Comparison of Cumulative Monthly Social Security Benefits

BY FRANCIS C. THOMAS

Using a side-by-side spreadsheet comparison of cumulative monthly Social Security benefits (reflecting the 11 months for the first year in which benefits accrue after reaching age 62 and assuming a 3% COLA) CPA financial planners can show clients how the 58-year-old worker without consideration of a spouse (illustrated in Exhibit 1 of "Social Security for Two," Jan. 09) needs to live to approximately age 75 years, 3 months to compensate for waiting until age 66 versus starting benefits at age 62. If the worker waited until age 70 to start collecting, it would take until age 77 years, 7 months to break even. This analysis does not take into consideration the time value of money.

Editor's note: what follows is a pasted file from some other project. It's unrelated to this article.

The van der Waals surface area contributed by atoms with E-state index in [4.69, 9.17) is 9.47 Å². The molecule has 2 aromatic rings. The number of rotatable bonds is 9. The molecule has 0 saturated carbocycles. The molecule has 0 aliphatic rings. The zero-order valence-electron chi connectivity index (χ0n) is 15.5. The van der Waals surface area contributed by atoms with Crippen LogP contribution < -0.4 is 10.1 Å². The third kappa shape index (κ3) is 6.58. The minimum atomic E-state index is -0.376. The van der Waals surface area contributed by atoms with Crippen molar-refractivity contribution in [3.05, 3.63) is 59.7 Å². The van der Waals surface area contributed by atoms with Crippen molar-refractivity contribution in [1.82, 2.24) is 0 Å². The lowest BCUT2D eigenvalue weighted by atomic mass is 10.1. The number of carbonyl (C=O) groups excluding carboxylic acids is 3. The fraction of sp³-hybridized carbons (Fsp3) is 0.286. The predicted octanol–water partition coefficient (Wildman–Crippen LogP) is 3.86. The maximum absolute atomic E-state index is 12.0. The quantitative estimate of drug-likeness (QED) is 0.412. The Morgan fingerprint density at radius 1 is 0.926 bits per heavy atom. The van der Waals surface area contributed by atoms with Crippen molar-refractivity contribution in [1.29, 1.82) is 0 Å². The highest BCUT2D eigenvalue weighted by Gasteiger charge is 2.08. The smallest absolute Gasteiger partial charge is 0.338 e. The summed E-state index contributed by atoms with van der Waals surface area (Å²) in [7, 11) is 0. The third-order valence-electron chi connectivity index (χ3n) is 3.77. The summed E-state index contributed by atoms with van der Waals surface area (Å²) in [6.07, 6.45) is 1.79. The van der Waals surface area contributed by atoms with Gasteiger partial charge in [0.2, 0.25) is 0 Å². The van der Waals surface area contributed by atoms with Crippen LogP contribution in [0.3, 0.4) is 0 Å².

For a demonstration and to download a side-by-side spreadsheet comparison of cumulative monthly benefits, click here.

SPONSORED REPORT

A new line of business to consider

Technology assessments may open the door to new engagement opportunities for your firm. What is a technology assessment? How do you perform one? JofA Tech Q&A author J. Carlton Collins shows you in a detailed explanation.

FEATURE

Maximizing the higher education tax credits

A counterintuitive strategy can save taxes by including otherwise excludable scholarships in gross income.